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Reopening Broadway: COVID-19 Will Not Rain on Our Parade

"As with most things, the re-opening of the theatres will most likely occur in stages to ensure the safety of all involved...but the decisions made now are going to impact the arts community and New York’s economy for years to come.'"

By Megan Kern

While many are eager to once again see the raising of the red curtain, due to the enclosed spaces and close proximity, live theatre poses great health risks to industry personnel and audience members alike during the current pandemic. The Broadway runs of Disney’s “Frozen,” “Hades Town” and thirty other productions have been suspended, while eight new productions have had to postpone their debuts.[1] After two previous extensions to Broadway’s closure, Broadway will now officially remain closed through September 6, 2020.[2] This time frame is still tentative, however, as the Broadway League and Actor’s Equity Association– the labor union that represents actors and stage managers in live theatre– work alongside Governor Cuomo and health officials toward re-opening the Broadway theatres as safely and efficiently as possible.

Among the many challenges and changes that COVID-19 has brought to the entertainment industry, the closing of Broadway and live theatres all around the globe has been a devastating blow to the artistic community. But this is not the first time live theatre has suffered due to a widespread outbreak of disease or illness. Many thespians are eerily reminded of the theatre closures, specifically Shakespeare’s Globe Theatre, of 1609 when the Bubonic Plague wreaked havoc across all of Europe.[3] Along with today’s closures, the 2020 Tony Awards also stand to be cancelled.[4] As with many things, however, history repeats itself, and just as the theatres have recovered from various pandemics in the past, Broadway Publicist Keith Sherman is optimistic that it “will thrive again.”[5]

Much effort centers on making the theatre-going experience safe and comfortable for audience members again, especially as elderly individuals make up a great portion of the fan-base.[6] Equally as important, however, is the health and safety of the actors, musicians, directors, producers, and other personnel involved in the creation of live productions.[7] With this in mind, the Actor’s Equity Association, along with their public health safety consultant Dr. David Michaels, released four core principles that will shape the theatre’s re-opening. The principles include:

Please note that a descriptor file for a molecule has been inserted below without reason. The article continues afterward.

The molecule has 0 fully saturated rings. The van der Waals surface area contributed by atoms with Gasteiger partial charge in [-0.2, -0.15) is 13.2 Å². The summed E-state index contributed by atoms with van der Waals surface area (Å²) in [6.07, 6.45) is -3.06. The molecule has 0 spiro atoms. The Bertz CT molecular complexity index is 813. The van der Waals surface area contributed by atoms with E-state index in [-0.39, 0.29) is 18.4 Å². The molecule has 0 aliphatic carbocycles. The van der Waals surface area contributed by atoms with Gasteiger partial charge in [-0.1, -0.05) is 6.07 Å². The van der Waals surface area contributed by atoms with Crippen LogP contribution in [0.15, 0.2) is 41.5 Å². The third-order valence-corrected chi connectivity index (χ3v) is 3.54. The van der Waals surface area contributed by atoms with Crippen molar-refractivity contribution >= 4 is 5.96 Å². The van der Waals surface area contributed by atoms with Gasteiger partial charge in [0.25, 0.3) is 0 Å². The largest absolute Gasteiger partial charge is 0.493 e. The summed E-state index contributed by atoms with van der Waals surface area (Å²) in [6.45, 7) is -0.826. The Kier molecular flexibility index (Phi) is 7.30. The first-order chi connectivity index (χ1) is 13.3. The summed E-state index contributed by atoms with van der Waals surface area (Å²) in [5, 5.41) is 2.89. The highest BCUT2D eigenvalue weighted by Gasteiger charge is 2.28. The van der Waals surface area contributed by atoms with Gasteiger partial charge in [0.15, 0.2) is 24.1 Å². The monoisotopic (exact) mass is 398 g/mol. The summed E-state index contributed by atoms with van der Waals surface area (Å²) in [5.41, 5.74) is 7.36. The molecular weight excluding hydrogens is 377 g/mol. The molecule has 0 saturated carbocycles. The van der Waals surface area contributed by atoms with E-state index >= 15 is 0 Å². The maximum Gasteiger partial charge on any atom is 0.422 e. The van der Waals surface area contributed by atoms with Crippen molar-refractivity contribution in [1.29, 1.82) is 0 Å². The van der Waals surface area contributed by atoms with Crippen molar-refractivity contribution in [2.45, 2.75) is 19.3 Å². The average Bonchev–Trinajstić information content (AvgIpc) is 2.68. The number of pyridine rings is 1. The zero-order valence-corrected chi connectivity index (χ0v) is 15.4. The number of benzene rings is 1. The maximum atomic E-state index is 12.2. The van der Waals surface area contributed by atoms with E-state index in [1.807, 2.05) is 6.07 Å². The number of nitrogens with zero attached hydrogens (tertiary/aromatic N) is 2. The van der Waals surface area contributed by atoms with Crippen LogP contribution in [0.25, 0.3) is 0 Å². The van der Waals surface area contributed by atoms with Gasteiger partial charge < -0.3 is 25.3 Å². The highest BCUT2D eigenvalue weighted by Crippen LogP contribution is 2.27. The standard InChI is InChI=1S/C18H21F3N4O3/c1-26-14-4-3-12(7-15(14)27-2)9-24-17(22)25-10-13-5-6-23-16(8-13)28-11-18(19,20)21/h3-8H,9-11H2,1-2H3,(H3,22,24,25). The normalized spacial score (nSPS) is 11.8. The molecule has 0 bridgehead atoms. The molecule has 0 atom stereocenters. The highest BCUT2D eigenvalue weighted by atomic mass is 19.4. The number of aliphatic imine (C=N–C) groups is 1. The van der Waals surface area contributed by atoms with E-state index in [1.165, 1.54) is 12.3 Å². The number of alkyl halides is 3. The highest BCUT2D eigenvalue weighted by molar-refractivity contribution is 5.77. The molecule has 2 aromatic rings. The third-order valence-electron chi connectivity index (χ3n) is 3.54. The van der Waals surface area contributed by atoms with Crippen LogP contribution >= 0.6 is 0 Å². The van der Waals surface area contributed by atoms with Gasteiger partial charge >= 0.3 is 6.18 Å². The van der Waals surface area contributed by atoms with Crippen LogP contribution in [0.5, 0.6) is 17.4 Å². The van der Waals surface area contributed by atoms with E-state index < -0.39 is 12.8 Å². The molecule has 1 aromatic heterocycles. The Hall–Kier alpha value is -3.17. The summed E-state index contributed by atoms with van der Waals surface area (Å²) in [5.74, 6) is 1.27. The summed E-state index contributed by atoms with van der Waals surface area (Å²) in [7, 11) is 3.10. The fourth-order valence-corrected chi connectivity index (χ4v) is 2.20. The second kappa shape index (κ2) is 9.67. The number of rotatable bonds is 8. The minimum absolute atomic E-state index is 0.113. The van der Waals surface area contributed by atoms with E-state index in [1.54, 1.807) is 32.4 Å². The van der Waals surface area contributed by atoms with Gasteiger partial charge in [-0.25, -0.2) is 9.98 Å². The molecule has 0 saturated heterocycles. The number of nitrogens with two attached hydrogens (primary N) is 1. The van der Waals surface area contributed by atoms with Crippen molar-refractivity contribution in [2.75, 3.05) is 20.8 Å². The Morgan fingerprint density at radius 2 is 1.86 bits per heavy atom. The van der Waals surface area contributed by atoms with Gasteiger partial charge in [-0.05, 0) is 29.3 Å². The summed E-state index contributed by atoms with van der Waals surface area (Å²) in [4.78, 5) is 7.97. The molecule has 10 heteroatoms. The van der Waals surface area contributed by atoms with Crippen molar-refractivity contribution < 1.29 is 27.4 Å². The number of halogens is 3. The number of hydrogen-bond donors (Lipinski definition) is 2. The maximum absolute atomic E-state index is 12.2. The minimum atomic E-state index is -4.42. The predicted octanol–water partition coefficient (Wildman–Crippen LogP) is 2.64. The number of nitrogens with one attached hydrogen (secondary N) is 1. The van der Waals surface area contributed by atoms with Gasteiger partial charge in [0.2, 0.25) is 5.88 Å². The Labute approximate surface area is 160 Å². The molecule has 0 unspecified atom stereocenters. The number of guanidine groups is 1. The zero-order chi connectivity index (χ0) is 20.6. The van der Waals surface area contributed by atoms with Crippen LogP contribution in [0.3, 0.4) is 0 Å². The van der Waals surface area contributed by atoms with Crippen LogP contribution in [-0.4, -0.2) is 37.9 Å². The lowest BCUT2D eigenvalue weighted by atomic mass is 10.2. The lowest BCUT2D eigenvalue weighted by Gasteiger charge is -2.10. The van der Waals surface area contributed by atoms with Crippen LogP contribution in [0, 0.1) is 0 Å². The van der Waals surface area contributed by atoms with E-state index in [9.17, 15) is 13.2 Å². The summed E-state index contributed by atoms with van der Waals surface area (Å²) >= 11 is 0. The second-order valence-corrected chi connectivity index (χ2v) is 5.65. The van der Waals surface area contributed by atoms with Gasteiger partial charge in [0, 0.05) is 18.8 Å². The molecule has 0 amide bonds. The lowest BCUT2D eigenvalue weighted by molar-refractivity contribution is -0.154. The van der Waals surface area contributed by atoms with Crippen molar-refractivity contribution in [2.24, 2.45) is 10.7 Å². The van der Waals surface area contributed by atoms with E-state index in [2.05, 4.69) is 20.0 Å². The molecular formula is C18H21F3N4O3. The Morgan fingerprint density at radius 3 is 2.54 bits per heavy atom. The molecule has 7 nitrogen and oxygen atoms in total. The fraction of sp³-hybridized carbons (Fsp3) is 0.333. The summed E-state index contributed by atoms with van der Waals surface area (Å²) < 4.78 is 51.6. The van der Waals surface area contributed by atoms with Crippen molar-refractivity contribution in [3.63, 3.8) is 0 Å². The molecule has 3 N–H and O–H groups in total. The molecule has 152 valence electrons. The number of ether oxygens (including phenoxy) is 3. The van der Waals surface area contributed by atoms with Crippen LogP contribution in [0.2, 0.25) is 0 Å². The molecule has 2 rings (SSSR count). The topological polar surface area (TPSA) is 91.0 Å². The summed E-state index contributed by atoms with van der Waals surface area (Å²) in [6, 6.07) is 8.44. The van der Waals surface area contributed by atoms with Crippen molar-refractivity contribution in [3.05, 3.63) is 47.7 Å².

1. The epidemic must be under control, with effective testing, few new cases in the area and contact tracing;

  2. Individuals who may be infectious can be readily identified and isolated, with frequent, regular and accurate testing with speedy results;

  3. The way we audition, rehearse, perform and stage manage may need to change and the venues we work in may need to undergo changes in order to reduce the risk;

  4. Efforts to control COVID-19 exposure must be collaborative, involving Equity members, employers, the union and all others involved in the production of theatre. There must be collective buy-in and ongoing evaluation and improvement of health and safety practices.[8]

These principles will act as guidance as more detailed protocols are developed, such as: the sale of virtual along with in-house tickets to encourage attendance with the opportunity to enjoy the theatre from the comfort and safety of your own home, venue and production modifications (habitual and physical) to encourage social distancing, testing, and sanitation, and the industry is encouraging the hiring of additional understudies and assistant stage managers in case of illness.[9]

The economic ability and sustainability of the theatres implementing new protocols like the one’s mentioned above are of concern, not to mention audience interest and attendance in general. However, Actor’s Equity, Broadway League, Governor Cuomo, and health officials’ primary concern is the health and well-being of theatre-goers and personnel. As with most things, the re-opening of the theatres will most likely occur in stages to ensure the safety of all involved.[10] But the decisions made now are going to impact the arts community and New York’s economy for years to come.[11]












Megan Kern, JD candidate at Case Western Reserve University, School of Law in Cleveland, Ohio.

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